by Laura Drysdale
“Stand up, darlings, let me take a look at you!” Author Kerry Greenwood sashayed on to the stage swathed in a feather boa and glittering shawl and gestured around the room with her cigarette holder. She invited the many women in attendance to show off their outfits à la Phryne Fisher, the elegant lady sleuth they were all there to talk about at the Sydney Writers’ Festival.
Former police officer Pam Newton introduced Ms Greenwood as “the brains and heart behind the fabulous Phryne Fisher”, and “a national treasure”, an opinion Ms Greenwood dismissed with laughter and a shake of her head.
The amateur sleuthing of the Honourable Phryne Fisher in 1920s Melbourne is documented in 18 crime novels, beginning with Cocaine Blues published in 1989. Each book tells an enthralling tale of Phryne, “solving crimes, bringing justice to those in need and single-handedly reviving a fashion for silks that flow, prints that dazzle and haircuts so sharp you could draw blood,” Ms Newton said.
Ms Greenwood described how, after many years as a struggling writer, she was asked by Melbourne publisher McPhee Gribble to write a female detective series.
“I went out into Brunswick Street with a two-book contract in my fingers, which later required surgery to move,” she said. She described how she ‘met’ Phryne riding home on the Footscray tram. “As I opened my mind, she was there. She sat next to me wearing a fine red woollen coat, soft red Russian boots and red gloves, and I thought ‘well, there you are’.”
Ms Newton went on to praise Ms Greenwood for creating such a strong female figure. The writer said she wanted a female hero in the same mould as James Bond, perfectly free to do whatever she liked no matter how outrageous.
Having endowed Phryne with wealth, status and a backbone, Ms Greenwood insisted that she is not impossible for her time. “She’s mildly outrageous, yes. She’d be a social outcast in 1910, but in 1928, she’s quite possible,” she said. “The First World War cancelled all debts – women were doing all sorts of things that men, for centuries, had been telling them they couldn’t do.”
Ms Newton agreed, pointing out that so many of Ms Greenwood’s characters are unconventional women for their time, and cited publisher Hilary McPhee’s opinion that the Phryne Fisher series is “educated feminist beach reading”.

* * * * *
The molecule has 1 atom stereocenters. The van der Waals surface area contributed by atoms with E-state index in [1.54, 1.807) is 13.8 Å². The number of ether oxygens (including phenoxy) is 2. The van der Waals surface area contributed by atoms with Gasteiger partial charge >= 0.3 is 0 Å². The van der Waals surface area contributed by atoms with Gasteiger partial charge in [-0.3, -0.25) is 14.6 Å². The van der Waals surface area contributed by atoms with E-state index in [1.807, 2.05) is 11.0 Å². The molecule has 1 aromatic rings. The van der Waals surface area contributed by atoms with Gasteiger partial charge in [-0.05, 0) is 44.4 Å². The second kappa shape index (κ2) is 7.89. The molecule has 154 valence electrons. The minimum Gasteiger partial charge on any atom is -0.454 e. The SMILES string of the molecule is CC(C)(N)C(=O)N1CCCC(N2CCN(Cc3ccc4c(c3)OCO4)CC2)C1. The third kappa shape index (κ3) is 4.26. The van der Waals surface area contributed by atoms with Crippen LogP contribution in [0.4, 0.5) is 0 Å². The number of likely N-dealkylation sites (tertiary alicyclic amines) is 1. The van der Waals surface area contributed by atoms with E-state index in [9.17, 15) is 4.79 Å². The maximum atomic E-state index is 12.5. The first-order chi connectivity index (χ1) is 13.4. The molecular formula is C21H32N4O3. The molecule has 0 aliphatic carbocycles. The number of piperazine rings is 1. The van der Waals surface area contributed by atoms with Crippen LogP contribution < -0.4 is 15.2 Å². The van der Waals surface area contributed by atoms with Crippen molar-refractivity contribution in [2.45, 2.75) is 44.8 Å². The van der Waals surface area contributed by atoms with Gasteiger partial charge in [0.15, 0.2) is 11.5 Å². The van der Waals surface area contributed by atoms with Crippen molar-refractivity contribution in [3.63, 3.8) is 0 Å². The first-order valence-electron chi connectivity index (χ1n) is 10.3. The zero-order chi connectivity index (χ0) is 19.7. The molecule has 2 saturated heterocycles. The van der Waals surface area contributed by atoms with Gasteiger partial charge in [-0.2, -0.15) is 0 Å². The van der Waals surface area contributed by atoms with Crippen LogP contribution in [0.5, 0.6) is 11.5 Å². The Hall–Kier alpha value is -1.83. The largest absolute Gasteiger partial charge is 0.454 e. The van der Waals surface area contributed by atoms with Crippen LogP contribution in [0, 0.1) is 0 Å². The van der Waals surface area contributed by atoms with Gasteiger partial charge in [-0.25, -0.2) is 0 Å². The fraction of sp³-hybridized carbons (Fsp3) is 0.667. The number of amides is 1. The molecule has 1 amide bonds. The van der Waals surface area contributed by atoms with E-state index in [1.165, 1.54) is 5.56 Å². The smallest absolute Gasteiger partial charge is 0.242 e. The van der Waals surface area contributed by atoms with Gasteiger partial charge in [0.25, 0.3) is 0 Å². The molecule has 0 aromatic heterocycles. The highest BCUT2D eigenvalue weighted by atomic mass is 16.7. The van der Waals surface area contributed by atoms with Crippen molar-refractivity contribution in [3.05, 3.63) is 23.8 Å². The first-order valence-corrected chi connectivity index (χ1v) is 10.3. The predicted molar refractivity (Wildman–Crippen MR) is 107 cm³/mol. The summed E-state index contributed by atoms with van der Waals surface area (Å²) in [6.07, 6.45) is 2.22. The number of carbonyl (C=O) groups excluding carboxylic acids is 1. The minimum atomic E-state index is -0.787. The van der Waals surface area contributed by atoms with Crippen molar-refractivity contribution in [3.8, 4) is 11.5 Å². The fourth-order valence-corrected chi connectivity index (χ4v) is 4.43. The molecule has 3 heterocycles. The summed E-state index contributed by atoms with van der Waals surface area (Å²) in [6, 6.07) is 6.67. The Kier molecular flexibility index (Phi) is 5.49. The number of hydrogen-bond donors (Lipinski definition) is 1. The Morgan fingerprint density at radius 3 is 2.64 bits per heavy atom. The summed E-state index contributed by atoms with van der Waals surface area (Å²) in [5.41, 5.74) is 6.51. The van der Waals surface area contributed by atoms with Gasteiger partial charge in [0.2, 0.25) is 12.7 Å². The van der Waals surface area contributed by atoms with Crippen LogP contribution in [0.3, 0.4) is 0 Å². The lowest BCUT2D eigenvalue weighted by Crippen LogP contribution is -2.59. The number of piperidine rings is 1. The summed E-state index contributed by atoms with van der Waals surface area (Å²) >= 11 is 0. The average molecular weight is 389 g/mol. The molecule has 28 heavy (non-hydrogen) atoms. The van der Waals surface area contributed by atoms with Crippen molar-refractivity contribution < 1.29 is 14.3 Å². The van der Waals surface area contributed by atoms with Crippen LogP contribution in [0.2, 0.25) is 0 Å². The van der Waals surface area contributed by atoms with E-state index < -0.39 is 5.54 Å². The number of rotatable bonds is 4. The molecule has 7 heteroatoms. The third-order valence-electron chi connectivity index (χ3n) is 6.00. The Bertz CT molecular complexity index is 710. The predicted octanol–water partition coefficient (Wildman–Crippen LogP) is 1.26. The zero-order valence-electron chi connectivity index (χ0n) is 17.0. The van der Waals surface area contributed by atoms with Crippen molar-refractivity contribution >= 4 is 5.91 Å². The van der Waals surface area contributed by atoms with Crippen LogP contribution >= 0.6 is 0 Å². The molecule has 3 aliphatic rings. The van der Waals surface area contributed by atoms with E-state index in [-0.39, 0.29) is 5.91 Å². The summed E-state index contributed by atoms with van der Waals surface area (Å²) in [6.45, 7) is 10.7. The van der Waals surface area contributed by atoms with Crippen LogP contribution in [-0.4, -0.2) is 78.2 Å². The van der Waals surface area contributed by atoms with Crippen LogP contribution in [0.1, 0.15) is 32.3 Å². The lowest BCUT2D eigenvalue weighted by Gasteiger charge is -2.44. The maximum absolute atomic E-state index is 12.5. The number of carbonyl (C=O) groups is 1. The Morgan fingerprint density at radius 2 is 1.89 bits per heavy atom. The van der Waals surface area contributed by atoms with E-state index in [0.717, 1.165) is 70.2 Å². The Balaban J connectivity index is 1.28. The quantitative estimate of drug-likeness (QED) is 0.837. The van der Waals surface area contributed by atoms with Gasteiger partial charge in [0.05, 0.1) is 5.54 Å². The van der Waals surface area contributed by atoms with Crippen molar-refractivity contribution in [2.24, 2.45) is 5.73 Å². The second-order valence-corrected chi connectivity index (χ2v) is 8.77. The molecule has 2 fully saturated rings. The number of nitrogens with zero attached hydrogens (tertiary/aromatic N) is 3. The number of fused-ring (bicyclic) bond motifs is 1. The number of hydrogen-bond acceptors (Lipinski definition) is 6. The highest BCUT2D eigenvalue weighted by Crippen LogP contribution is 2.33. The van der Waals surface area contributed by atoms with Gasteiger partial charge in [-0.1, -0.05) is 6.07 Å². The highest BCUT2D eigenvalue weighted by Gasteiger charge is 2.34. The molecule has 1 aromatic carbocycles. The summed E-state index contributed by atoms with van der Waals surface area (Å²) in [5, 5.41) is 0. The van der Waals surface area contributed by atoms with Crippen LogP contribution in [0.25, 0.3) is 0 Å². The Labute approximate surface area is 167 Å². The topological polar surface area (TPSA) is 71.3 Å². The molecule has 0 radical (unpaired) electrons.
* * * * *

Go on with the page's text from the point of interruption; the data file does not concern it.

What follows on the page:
Ms Greenwood explained that her ideas stem mostly from cases she has heard at working as a solicitor, an obsession with reading 1920s newspapers, and from tales told by her father, a wharfie in his time. She added quickly, “Phryne has to be interested in something before she will research it. Phryne writes what Phryne likes.”
Pam Newton praised the television adaptation of Miss Fisher’s Murder Mysteries on ABC-TV. To a round of applause, she told the room that a second season has just been given the green light.
Kerry Greenwood finally accepted the ABC offer and said the network “understood Phryne as a female hero, not someone who could be bent around something that someone else had done before.” She demanded, and got, the final decision on the lead actress, and the rights to keep a sharp, Phryne-like eye over the language, historical references, props and costumes used throughout production. She said that while the ABC spent $1 million on each episode it made every cent back.
“It was a huge risk, and I was honoured they were taking it, but equally, I wasn’t going to let them get away with mangling my books,” she said. “I’m rather relying on Phryne to keep me in my old age. And if you keep reading, I’ll keep writing.”